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Acquisition Update: Coast Guard Holds “In-Commission Special” Ceremony for Third National Security Cutter, Stratton

Sept. 6, 2011

“In-Commission Special” Ceremony
Irwin Edenzon, corporate vice president of Huntington Ingalls Industries, and Rear Adm. John Korn, assistant commandant for acquisition, sign the key to Stratton at an “in-commission special” ceremony held Sept. 2. U.S. Coast Guard photo by Petty Officer 3rd Class Casey J. Ranel.

The U.S. Coast Guard held an “in-commission special” ceremony to acknowledge preliminary acceptance of the third National Security Cutter, Stratton, Sept. 2 in Pascagoula, Miss. “In-commission special” status begins when the Coast Guard crew takes possession of the vessel and moves aboard the cutter.

Not to be confused with a formal commissioning ceremony, the “in-commission special” ceremony represents the official transfer of ownership from the shipbuilder to the Coast Guard. Preliminary acceptance and delivery is a major milestone in Stratton’s transition to full operational status in the Coast Guard’s fleet.

The ceremony marked the Coast Guard’s conditional acceptance of the cutter and documented the cutter’s inspection, delivery by the shipbuilder and receipt by the government. The Coast Guard’s Assistant Commandant for Acquisition, Rear Adm. John H. Korn, presided over the ceremony on the cutter’s flight deck and handed the keys to Stratton’s Prospective Commanding Officer, Capt. Charles Cashin.

"It’s an understatement to say that a lot of work goes into getting a cutter ready for delivery to the Coast Guard,” Korn said. “Stratton recently completed builder's trials and acceptance trials, where the ship had to pass more than 60 tests, adding up to a total of more than 400 tests, which have to be passed leading up to acceptance."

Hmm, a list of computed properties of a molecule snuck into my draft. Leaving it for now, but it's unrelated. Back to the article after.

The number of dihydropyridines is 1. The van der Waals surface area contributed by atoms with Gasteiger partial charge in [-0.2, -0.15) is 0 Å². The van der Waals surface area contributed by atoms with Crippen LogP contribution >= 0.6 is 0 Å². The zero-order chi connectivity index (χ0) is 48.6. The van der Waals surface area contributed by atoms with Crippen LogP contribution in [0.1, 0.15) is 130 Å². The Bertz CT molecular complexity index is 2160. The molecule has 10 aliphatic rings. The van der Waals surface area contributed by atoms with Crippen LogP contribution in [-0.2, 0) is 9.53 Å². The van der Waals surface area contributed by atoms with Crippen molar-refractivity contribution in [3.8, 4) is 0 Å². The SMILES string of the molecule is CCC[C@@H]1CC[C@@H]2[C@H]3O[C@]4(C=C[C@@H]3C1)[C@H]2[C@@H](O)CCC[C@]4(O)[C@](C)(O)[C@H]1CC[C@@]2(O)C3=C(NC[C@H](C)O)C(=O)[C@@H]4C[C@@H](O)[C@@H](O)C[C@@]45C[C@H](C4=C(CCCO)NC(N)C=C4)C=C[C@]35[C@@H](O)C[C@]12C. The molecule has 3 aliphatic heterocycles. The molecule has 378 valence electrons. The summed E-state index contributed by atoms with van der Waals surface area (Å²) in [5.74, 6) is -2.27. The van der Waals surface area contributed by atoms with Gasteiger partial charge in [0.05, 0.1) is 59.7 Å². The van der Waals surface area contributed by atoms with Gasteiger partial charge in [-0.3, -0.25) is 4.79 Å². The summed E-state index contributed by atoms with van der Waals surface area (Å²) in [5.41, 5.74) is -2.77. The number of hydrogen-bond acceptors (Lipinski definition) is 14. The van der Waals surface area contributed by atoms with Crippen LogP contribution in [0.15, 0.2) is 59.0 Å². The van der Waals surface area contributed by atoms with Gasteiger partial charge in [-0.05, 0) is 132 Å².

Stratton is scheduled to depart Pascagoula for Pensacola, Fla., on her first sail away around Oct. 7. The cutter is expected to depart Pensacola for its homeport of Alameda, Calif., near the end of October. Final acceptance of Stratton will occur following a year-long warranty period and completion of final acceptance trials.

The Stratton is named for Capt. Dorothy Stratton, who became the first director of the U.S. Coast Guard Women’s Reserve, known as the SPARs, in 1942. The Stratton is the first Coast Guard cutter to be sponsored by a first lady and was christened by Michelle Obama on July 23, 2010.

The 418-foot Stratton is the third ship in the Legend-class of National Security Cutters (NSCs) designed to be the flagship of the Coast Guard’s recapitalized fleet, capable of executing the most challenging maritime safety and security missions around the globe. The first two NSCs, Bertholf and Waesche, are fully operational and performing missions in the field. The Coast Guard plans to acquire eight NSCs.

For more information: National Security Cutter project page


Last Modified 1/12/2016